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Teagasc Supporting SciFest@College Initiative

Teagasc is partnering with Science Foundation Ireland’s Smart Futures programme to promote careers in science, technology, engineering and maths (STEM) through the SciFest@College initiative. SciFest@College is a series of one-day science fairs for second-level students at Institutes of Technology around the country that are held each year between March and June.

Speaking of the partnership, Dr Ruth Freeman, Director of Strategy and Communications for Science Foundation Ireland says: “Smart Futures is a collaborative government-industry programme that provides students, parents and guidance counsellors in Ireland with practical information about careers in STEM. Through this programme, Science Foundation Ireland has helped over 100,000 teenagers to gain insights from scientists and engineers about their careers in industry and research. We are delighted to partner with Teagasc to deliver these SciFest@College STEM career roadshows, which we hope will inspire and motivate students to consider STEM subjects and make well-informed decisions about their future careers.”

Teagasc Director of Research, Dr Frank O’Mara, says: “I am delighted that six of our staff are involved in promoting STEM careers to young students at SciFest@College. I am sure students will be excited, and maybe a little surprised, about the great opportunities for STEM-related careers in the agri-food industry, and how many of these opportunities involve interdisciplinary research. For example, in the area of smart or precision agriculture, we see the application of sensors, networking, data analytics and other digital technologies to issues related to sustainable food production. We recognise the importance of bringing new talent into the industry; and, as one example, our Walsh Fellowship programme currently has 253 students. They are mostly engaged in research towards PhD degrees across a range of exciting topics and many will subsequently develop STEM-related careers.”

Teagasc volunteers will give presentations at the following Institutes of Technology (IT) in a series of lunch-time talks:

  • Friday 31st March; Cork IT; Orla O’Sullivan, Teagasc Moorepark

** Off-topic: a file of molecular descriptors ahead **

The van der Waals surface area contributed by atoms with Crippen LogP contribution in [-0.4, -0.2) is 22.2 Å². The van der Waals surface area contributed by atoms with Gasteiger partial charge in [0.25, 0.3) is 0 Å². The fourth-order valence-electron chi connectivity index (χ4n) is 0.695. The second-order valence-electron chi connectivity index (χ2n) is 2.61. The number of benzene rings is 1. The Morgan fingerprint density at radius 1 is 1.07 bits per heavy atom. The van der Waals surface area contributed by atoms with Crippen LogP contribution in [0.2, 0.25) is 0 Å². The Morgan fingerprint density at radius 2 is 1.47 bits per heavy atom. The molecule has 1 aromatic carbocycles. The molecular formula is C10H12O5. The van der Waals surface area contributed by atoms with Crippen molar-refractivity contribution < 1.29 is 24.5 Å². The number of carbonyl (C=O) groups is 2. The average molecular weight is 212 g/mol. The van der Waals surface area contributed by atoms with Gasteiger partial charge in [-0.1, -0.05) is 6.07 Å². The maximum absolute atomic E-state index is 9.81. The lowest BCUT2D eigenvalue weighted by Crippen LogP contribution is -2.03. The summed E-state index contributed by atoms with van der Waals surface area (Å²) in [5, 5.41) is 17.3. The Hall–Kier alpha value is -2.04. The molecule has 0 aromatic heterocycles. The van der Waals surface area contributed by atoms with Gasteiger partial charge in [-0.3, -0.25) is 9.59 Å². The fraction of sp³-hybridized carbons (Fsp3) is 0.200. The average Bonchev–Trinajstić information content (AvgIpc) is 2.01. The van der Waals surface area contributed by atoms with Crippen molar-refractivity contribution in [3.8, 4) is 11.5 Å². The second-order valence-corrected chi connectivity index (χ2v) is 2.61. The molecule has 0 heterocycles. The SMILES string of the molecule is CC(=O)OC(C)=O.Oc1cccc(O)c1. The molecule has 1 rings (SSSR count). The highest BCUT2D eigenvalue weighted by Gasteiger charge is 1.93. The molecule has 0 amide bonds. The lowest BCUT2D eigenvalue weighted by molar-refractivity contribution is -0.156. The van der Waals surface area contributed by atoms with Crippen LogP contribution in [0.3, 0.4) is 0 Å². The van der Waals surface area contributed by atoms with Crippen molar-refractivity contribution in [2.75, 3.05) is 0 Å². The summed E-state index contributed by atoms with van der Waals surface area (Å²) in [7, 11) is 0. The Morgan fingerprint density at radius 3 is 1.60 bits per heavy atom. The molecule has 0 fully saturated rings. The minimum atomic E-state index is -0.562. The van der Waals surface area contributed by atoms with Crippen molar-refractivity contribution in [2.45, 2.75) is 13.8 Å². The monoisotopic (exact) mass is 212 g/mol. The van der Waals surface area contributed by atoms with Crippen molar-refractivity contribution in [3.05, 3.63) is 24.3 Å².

• Wednesday 26th April; Dundalk IT; Sinead McCarthy, Teagasc Ashtown and Tom O’Connell, Teagasc Agricultural Catchments Programme, Co Louth
  • Wednesday 3rd May; Blanchardstown IT; Maire Caffrey/Declan Bolton, Teagasc Ashtown
  • Wednesday 3rd May; Waterford IT; Kieran Kilcawley, Teagasc Moorepark
  • Friday 12th May; Letterkenny IT; Carol Griffin, Teagasc Ashtown

In Cork Institute of Technology (March 31), Dr Orla O’Sullivan, a researcher based at Teagasc Food Research Centre, Moorepark, Co Cork, will discuss the winding path that led her to a career in bioinformatics. She will also discuss her research; how exercise and diet influence the bacteria in your gut and how we can use this information to add value to food.

At Dundalk Institute of Technology (April 26) Dr Sinead McCarthy and Tom O’Connell will be speaking. Dr Sinead McCarthy, a Researcher in Agrifood Business and Spatial Analysis Department at Teagasc Research Centre, Ashtown, Dublin, will cover everything from studying science and nutrition to working on exciting research projects at Teagasc, such as trying to understand what influences the types of food people eat each day. Tom O’Connell is an agricultural advisor in the Dunleer and Sreenty/Corduff agricultural catchments, working closely with farmers, Teagasc colleagues and other stakeholders, communicating the importance of water quality. Tom will stress the value of enjoying one’s job and the personal satisfaction to be gained from helping other people.

At the Institute of Technology Blanchardstown (May 3), Dr Declan Bolton and Maire Caffrey will present. Dr Declan Bolton is a Principal Research Officer at Teagasc Food Research Centre, Ashtown, Dublin; he will map the journey from inquisitive student to career scientist and provide a new perspective on research as a career choice. Maire Caffrey, Teagasc Head Librarian will speak about the journey from laboratory to library and the importance of reliable sources of information to underpin research.

Also on May 3 at Waterford IT, Dr Kieran Kilcawley, a Principal Research Officer in Teagasc Food Research Centre, Moorepark will talk about how he started working in dairy research, his role in developing a flavour chemistry facility in Teagasc and how and why this is so important for food research.

At Letterkenny Institute of Technology (May 12), Carol Griffin, Food Industry Development Department, Teagasc Food Research Centre, Ashtown, Dublin, will explain how Teagasc helps food companies to carry out New Product Development and Sensory Analysis work on their new and current food products, giving interesting examples and case studies along the way.